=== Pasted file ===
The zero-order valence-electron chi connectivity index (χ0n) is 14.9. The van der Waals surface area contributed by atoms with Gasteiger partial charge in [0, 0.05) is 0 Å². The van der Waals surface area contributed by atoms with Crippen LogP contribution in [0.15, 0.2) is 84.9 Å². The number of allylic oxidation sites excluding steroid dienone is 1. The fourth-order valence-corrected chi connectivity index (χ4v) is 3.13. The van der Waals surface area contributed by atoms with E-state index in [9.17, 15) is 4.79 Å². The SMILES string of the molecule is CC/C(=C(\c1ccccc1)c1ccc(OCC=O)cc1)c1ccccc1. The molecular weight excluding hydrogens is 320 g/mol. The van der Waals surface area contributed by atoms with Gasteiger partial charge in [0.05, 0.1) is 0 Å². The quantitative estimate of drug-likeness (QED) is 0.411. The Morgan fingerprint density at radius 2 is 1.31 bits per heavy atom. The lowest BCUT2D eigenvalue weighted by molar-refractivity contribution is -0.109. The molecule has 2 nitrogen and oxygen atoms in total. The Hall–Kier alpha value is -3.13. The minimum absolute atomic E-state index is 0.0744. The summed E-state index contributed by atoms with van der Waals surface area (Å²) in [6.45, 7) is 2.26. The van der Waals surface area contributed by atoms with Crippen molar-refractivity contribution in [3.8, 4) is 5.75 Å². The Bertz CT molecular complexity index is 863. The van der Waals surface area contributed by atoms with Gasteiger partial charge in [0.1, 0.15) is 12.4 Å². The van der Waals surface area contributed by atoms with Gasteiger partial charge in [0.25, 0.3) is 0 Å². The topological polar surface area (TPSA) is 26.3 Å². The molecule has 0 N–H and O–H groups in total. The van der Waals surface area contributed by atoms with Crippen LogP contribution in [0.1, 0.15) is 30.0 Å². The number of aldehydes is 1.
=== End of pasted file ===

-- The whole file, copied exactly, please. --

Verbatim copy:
The zero-order valence-electron chi connectivity index (χ0n) is 14.9. The van der Waals surface area contributed by atoms with Gasteiger partial charge in [0, 0.05) is 0 Å². The van der Waals surface area contributed by atoms with Crippen LogP contribution in [0.15, 0.2) is 84.9 Å². The number of allylic oxidation sites excluding steroid dienone is 1. The fourth-order valence-corrected chi connectivity index (χ4v) is 3.13. The van der Waals surface area contributed by atoms with E-state index in [9.17, 15) is 4.79 Å². The SMILES string of the molecule is CC/C(=C(\c1ccccc1)c1ccc(OCC=O)cc1)c1ccccc1. The molecular weight excluding hydrogens is 320 g/mol. The van der Waals surface area contributed by atoms with Gasteiger partial charge in [0.05, 0.1) is 0 Å². The quantitative estimate of drug-likeness (QED) is 0.411. The Morgan fingerprint density at radius 2 is 1.31 bits per heavy atom. The lowest BCUT2D eigenvalue weighted by molar-refractivity contribution is -0.109. The molecule has 2 nitrogen and oxygen atoms in total. The Hall–Kier alpha value is -3.13. The minimum absolute atomic E-state index is 0.0744. The summed E-state index contributed by atoms with van der Waals surface area (Å²) in [6.45, 7) is 2.26. The van der Waals surface area contributed by atoms with Crippen molar-refractivity contribution in [3.8, 4) is 5.75 Å². The Bertz CT molecular complexity index is 863. The van der Waals surface area contributed by atoms with Gasteiger partial charge in [0.1, 0.15) is 12.4 Å². The van der Waals surface area contributed by atoms with Gasteiger partial charge in [0.25, 0.3) is 0 Å². The topological polar surface area (TPSA) is 26.3 Å². The molecule has 0 N–H and O–H groups in total. The van der Waals surface area contributed by atoms with Crippen LogP contribution in [0.1, 0.15) is 30.0 Å². The number of aldehydes is 1.